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This is on the Frontiers Records label. Thanks for reading.

I really could begin and end a review with that. The Frontiers label has garnered a reputation for consistently putting out great records from the melodic rock and metal genre for years now. Nine times out of ten, if you see the Frontiers name attached to an album, it’s going to be top notch melodic hard rock, and this latest release from Tokyo Motor Fist is no exception.

Steve Brown is the ringleader of this hook-laden hard rock circus and he does a fine job looking after all of its acts. I was tempted to call this a Steve Brown solo project in disguise, but when you give guys like Chuck Burgi (Billy Joel), Greg Smith (Ted Nugent), and Ted Poley (Danger Danger) a chance to lend their skills, it turns into a kind of supergroup. Brown brings his guitar to this party, but he is also the writer of the songs and the producer of the record. It’s definitely his baby, but he’s got some great help to raise this kid into a mature adult.

If you’re a fan of Brown’s work with Trixter and Ted Poley’s Danger Danger material, this will have you doing cartwheels. If there is anything to criticize here, it is the lack of a new and groundbreaking aural landscape. You have heard these typical song structures and sounds before, but the reason you might criticize this is the very same reason you might find yourself craving it. Most likely, if you like this brand of melodic hard rock, you are someone that can’t get enough of a good thing, and this is a good thing.


From the opening guitar frenzy of “Youngblood” to kick off the album to the full, epic sound of the title track, this takes melodic rock fans to that happy place. It’s a “feel good” record for many reasons, but I would say the harmonies are the key ingredient that keeps me smiling. Steve Brown’s relationship with the Def Leppard camp runs decades long, and the influence of the band has definitely had an impact on these arrangements. Songs like “Monster In Me” and “Mean It” (and so many others) do an amazing job of getting that powerful and uplifting vibe from superb vocal harmonies. I feel like Yoda but I have to tell you, “The harmonies are strong with this one.”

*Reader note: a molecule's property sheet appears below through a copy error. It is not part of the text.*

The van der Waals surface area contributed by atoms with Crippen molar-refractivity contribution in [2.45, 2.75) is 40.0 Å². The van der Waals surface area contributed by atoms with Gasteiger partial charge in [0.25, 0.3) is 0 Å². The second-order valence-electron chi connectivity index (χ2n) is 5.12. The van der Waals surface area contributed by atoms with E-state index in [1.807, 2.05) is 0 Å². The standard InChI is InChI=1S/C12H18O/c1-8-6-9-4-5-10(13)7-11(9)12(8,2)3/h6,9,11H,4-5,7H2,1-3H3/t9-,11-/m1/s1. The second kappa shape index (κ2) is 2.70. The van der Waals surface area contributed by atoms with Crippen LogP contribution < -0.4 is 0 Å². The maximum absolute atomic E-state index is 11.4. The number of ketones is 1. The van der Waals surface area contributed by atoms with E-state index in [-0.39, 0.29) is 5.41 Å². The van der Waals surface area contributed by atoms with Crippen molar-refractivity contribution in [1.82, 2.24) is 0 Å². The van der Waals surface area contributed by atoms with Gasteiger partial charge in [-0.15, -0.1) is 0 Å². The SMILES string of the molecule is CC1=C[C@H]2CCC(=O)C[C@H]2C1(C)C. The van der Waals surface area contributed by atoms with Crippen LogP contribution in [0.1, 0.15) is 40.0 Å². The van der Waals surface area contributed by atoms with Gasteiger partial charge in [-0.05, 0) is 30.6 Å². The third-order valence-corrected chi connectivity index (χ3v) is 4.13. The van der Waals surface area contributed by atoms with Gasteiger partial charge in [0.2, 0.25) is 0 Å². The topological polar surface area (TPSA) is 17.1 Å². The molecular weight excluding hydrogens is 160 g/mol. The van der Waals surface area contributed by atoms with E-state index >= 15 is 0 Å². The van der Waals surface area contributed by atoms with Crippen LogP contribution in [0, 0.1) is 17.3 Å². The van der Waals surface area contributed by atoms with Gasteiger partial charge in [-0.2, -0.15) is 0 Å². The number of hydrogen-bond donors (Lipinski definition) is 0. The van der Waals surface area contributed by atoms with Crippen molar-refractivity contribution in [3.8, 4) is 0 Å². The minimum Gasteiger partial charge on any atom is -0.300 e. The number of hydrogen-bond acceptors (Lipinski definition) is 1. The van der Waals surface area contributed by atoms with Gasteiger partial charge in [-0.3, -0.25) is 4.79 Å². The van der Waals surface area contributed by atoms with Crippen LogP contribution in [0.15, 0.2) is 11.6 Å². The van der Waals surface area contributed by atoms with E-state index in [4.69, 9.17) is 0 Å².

I love the guests on this record, too. On the epic title track “Lions,” former Styx legend Dennis DeYoung offers up his keyboard skills. The same keyboard that gave the world so many great Styx hits is the exact same one you’ll hear on this song, and it shines with an exquisite mystique. But my personal favorite moment on the record comes with a song called “Sedona.” “Sedona” has a gigantic drum and bass sound and razor sharp riffage, and it has those great lead vocals and harmonies that become expected, but it’s the horns that knock me out. There’s an incredibly bright sax solo from Mark Rivera (Billy Joel) that makes this song extra memorable for me. It’s not quite the sax riff of a “Careless Whisper” or a “Turn The Page,” but it’s pretty damn tasty.

This is a melodic rock record, plain and simple. It doesn’t reinvent the wheel, and it doesn’t tread any uncommon ground, and that’s just the way most of us like our melodic rock. If you love catchy hooks and the 80’s hard rock harmonies, this is for you. And let’s face it, anyone living in the year 2020 has to be craving that kind of happy place.



STEVE BROWN of Tokyo Motor Fist

Former Trixter guitarist Steve Brown talks with Dr. Music about Lions, the latest release from his Tokyo Motor Fist project, and other elements of his 30+ year music career.

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